If she could only change one thing, says Payne, it would be the way victims are treated when they find themselves, through no fault whatsoever of their own, caught up in the criminal justice system. “I want to see a system in which each victim is properly assessed, and his or her needs are met. Different people will need different things ? some people might need help sorting out their locks, others will need years of trauma counselling. It depends on the crime, and it also depends on the individual.”
The isolation and difficulties victims face when they find themselves in a courtroom ? an environment entirely foreign to most of them, somewhere they’ve never been before and never expected to have to go, somewhere where there are strange people who wear wigs and speak a different, and often impenetrable, language ? is something else she feels passionately must change. “People need better guidance through the system,” she says. “There’s the witness system which is helpful in some cases ? but there again, it’s staffed by volunteers. Victims deserve a properly-resourced professional support service.”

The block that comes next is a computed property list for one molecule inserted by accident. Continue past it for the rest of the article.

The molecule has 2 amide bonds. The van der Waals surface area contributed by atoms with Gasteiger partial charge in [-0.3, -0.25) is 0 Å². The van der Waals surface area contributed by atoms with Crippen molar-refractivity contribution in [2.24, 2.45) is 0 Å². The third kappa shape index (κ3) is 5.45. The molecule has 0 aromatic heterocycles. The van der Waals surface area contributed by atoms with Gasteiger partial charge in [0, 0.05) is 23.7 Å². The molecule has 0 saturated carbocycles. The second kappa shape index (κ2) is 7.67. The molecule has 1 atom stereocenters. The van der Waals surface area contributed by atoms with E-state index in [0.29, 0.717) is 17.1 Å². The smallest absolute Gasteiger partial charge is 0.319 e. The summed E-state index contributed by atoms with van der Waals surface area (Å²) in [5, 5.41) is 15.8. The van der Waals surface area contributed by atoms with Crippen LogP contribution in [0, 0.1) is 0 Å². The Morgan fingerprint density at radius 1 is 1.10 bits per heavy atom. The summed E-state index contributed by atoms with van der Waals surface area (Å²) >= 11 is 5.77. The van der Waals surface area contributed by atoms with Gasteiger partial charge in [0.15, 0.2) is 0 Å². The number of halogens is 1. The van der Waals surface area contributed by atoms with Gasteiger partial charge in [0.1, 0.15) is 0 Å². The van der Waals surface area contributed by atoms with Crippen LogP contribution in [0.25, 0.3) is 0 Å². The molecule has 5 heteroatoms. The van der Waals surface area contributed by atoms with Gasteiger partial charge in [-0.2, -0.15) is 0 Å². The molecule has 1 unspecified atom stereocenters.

Another big concern for Payne is those victims who never see anyone punished for what happened to them, because no-one is ever caught. “If that happens, there’s no need for the police to keep up a relationship with you,” she says. “They might update you on the case ? but then again, they might leave you in the cold.” What’s needed, she stresses, is an overhaul of the system that takes proper account of the needs of victims, who at the moment are usually treated as no more than add-ons in criminal investigation rather than as individuals who have been through a traumatic event, and who need tailored and caring support. Just like Janes, who said this week that her son and her family “aren’t just numbers, we’re real people with feelings”, Payne has a similar goal: she wants to hammer home to Whitehall bureaucrats and Westminster politicians that people who get caught up in events over which they have no control should not be doubly disadvantaged by being treated disrespectfully by decision-makers. And if the litmus test of any society is how it treats its most vulnerable, the work of women like these mothers is significant work indeed.